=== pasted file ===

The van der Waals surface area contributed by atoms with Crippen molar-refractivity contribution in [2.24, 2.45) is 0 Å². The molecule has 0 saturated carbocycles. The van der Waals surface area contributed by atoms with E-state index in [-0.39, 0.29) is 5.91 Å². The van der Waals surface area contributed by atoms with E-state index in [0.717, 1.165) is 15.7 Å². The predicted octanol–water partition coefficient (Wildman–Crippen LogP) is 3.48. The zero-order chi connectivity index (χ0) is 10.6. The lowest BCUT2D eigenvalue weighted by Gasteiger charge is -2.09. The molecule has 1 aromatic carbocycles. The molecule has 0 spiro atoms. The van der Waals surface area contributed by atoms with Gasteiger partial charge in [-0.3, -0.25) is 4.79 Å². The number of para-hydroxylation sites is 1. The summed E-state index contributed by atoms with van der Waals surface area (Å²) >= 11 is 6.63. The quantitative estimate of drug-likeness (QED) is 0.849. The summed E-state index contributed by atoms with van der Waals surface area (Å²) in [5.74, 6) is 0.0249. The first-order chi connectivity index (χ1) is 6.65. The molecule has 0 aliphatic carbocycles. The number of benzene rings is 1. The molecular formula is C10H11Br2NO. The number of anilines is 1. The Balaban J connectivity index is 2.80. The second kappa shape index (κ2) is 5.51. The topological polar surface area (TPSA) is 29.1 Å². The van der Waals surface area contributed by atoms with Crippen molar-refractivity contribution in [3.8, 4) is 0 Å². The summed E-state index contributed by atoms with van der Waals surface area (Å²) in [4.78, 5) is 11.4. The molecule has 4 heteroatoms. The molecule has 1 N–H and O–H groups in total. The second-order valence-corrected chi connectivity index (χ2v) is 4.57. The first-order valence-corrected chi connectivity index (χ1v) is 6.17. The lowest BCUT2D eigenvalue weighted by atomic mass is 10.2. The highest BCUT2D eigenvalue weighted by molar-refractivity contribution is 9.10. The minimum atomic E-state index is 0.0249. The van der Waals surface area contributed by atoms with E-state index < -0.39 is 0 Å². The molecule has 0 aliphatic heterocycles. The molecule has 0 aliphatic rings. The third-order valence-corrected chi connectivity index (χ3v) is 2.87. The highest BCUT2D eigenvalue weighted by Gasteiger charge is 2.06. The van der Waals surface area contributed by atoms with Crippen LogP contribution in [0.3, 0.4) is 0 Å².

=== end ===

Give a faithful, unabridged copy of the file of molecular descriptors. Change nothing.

The van der Waals surface area contributed by atoms with Crippen molar-refractivity contribution in [2.24, 2.45) is 0 Å². The molecule has 0 saturated carbocycles. The van der Waals surface area contributed by atoms with E-state index in [-0.39, 0.29) is 5.91 Å². The van der Waals surface area contributed by atoms with E-state index in [0.717, 1.165) is 15.7 Å². The predicted octanol–water partition coefficient (Wildman–Crippen LogP) is 3.48. The zero-order chi connectivity index (χ0) is 10.6. The lowest BCUT2D eigenvalue weighted by Gasteiger charge is -2.09. The molecule has 1 aromatic carbocycles. The molecule has 0 spiro atoms. The van der Waals surface area contributed by atoms with Gasteiger partial charge in [-0.3, -0.25) is 4.79 Å². The number of para-hydroxylation sites is 1. The summed E-state index contributed by atoms with van der Waals surface area (Å²) >= 11 is 6.63. The quantitative estimate of drug-likeness (QED) is 0.849. The summed E-state index contributed by atoms with van der Waals surface area (Å²) in [5.74, 6) is 0.0249. The first-order chi connectivity index (χ1) is 6.65. The molecule has 0 aliphatic carbocycles. The number of benzene rings is 1. The molecular formula is C10H11Br2NO. The number of anilines is 1. The Balaban J connectivity index is 2.80. The second kappa shape index (κ2) is 5.51. The topological polar surface area (TPSA) is 29.1 Å². The van der Waals surface area contributed by atoms with Crippen molar-refractivity contribution in [3.8, 4) is 0 Å². The summed E-state index contributed by atoms with van der Waals surface area (Å²) in [4.78, 5) is 11.4. The molecule has 4 heteroatoms. The molecule has 1 N–H and O–H groups in total. The second-order valence-corrected chi connectivity index (χ2v) is 4.57. The first-order valence-corrected chi connectivity index (χ1v) is 6.17. The lowest BCUT2D eigenvalue weighted by atomic mass is 10.2. The highest BCUT2D eigenvalue weighted by molar-refractivity contribution is 9.10. The minimum atomic E-state index is 0.0249. The van der Waals surface area contributed by atoms with E-state index < -0.39 is 0 Å². The molecule has 0 aliphatic heterocycles. The molecule has 0 aliphatic rings. The third-order valence-corrected chi connectivity index (χ3v) is 2.87. The highest BCUT2D eigenvalue weighted by Gasteiger charge is 2.06. The van der Waals surface area contributed by atoms with Crippen LogP contribution in [0.3, 0.4) is 0 Å².